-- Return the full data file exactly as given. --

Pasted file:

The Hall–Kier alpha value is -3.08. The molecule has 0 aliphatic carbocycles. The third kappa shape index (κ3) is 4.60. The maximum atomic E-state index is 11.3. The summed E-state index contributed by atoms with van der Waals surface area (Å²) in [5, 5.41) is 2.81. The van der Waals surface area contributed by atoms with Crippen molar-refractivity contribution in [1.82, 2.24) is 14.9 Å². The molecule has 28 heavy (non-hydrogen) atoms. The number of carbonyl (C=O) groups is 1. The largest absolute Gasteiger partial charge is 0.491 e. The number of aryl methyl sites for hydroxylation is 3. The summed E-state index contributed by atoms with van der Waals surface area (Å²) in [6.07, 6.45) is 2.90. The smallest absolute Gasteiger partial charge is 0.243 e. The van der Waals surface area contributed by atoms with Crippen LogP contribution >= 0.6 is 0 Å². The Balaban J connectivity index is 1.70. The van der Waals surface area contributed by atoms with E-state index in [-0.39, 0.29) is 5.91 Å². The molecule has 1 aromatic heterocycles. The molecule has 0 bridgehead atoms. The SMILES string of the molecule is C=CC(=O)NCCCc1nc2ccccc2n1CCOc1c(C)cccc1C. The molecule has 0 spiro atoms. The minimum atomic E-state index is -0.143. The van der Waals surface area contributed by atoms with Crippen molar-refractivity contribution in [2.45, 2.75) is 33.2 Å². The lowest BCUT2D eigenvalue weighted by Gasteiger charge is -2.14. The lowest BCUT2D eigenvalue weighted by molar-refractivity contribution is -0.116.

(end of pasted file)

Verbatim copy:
The Hall–Kier alpha value is -3.08. The molecule has 0 aliphatic carbocycles. The third kappa shape index (κ3) is 4.60. The maximum atomic E-state index is 11.3. The summed E-state index contributed by atoms with van der Waals surface area (Å²) in [5, 5.41) is 2.81. The van der Waals surface area contributed by atoms with Crippen molar-refractivity contribution in [1.82, 2.24) is 14.9 Å². The molecule has 28 heavy (non-hydrogen) atoms. The number of carbonyl (C=O) groups is 1. The largest absolute Gasteiger partial charge is 0.491 e. The number of aryl methyl sites for hydroxylation is 3. The summed E-state index contributed by atoms with van der Waals surface area (Å²) in [6.07, 6.45) is 2.90. The smallest absolute Gasteiger partial charge is 0.243 e. The van der Waals surface area contributed by atoms with Crippen LogP contribution >= 0.6 is 0 Å². The Balaban J connectivity index is 1.70. The van der Waals surface area contributed by atoms with E-state index in [-0.39, 0.29) is 5.91 Å². The molecule has 1 aromatic heterocycles. The molecule has 0 bridgehead atoms. The SMILES string of the molecule is C=CC(=O)NCCCc1nc2ccccc2n1CCOc1c(C)cccc1C. The molecule has 0 spiro atoms. The minimum atomic E-state index is -0.143. The van der Waals surface area contributed by atoms with Crippen molar-refractivity contribution in [2.45, 2.75) is 33.2 Å². The lowest BCUT2D eigenvalue weighted by Gasteiger charge is -2.14. The lowest BCUT2D eigenvalue weighted by molar-refractivity contribution is -0.116.